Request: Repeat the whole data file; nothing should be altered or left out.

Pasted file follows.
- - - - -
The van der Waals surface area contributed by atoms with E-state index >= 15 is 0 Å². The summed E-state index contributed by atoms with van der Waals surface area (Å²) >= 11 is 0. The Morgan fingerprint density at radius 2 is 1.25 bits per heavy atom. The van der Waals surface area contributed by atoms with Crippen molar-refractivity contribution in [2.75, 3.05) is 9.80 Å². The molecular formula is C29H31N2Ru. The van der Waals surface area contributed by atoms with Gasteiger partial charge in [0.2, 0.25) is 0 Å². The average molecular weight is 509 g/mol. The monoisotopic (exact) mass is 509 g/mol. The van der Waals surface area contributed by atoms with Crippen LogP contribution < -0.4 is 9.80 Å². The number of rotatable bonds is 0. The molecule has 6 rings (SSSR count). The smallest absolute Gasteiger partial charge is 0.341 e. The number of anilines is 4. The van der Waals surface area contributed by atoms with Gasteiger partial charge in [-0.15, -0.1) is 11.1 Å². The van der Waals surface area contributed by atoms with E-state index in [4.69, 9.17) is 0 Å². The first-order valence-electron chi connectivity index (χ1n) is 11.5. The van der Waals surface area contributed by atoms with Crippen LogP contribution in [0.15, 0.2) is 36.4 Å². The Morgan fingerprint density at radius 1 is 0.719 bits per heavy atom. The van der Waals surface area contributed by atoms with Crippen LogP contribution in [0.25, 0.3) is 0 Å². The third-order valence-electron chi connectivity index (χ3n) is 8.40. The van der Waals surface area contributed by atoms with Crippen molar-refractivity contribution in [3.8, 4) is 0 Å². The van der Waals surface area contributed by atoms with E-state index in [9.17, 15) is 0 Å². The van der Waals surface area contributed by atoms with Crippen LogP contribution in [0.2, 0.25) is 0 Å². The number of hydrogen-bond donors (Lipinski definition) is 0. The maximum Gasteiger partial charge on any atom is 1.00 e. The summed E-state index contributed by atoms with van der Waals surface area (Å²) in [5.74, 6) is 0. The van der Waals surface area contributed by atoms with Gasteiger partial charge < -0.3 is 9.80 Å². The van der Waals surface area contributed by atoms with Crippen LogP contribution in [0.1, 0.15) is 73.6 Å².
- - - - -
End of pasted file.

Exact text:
The van der Waals surface area contributed by atoms with E-state index >= 15 is 0 Å². The summed E-state index contributed by atoms with van der Waals surface area (Å²) >= 11 is 0. The Morgan fingerprint density at radius 2 is 1.25 bits per heavy atom. The van der Waals surface area contributed by atoms with Crippen molar-refractivity contribution in [2.75, 3.05) is 9.80 Å². The molecular formula is C29H31N2Ru. The van der Waals surface area contributed by atoms with Gasteiger partial charge in [0.2, 0.25) is 0 Å². The average molecular weight is 509 g/mol. The monoisotopic (exact) mass is 509 g/mol. The van der Waals surface area contributed by atoms with Crippen LogP contribution < -0.4 is 9.80 Å². The number of rotatable bonds is 0. The molecule has 6 rings (SSSR count). The smallest absolute Gasteiger partial charge is 0.341 e. The number of anilines is 4. The van der Waals surface area contributed by atoms with Gasteiger partial charge in [-0.15, -0.1) is 11.1 Å². The van der Waals surface area contributed by atoms with E-state index in [4.69, 9.17) is 0 Å². The first-order valence-electron chi connectivity index (χ1n) is 11.5. The van der Waals surface area contributed by atoms with Crippen LogP contribution in [0.15, 0.2) is 36.4 Å². The Morgan fingerprint density at radius 1 is 0.719 bits per heavy atom. The van der Waals surface area contributed by atoms with Crippen LogP contribution in [0.25, 0.3) is 0 Å². The third-order valence-electron chi connectivity index (χ3n) is 8.40. The van der Waals surface area contributed by atoms with Crippen molar-refractivity contribution in [3.8, 4) is 0 Å². The van der Waals surface area contributed by atoms with E-state index in [9.17, 15) is 0 Å². The van der Waals surface area contributed by atoms with Crippen LogP contribution in [0.2, 0.25) is 0 Å². The number of hydrogen-bond donors (Lipinski definition) is 0. The maximum Gasteiger partial charge on any atom is 1.00 e. The summed E-state index contributed by atoms with van der Waals surface area (Å²) in [5.74, 6) is 0. The van der Waals surface area contributed by atoms with Gasteiger partial charge < -0.3 is 9.80 Å². The van der Waals surface area contributed by atoms with Crippen LogP contribution in [0.1, 0.15) is 73.6 Å².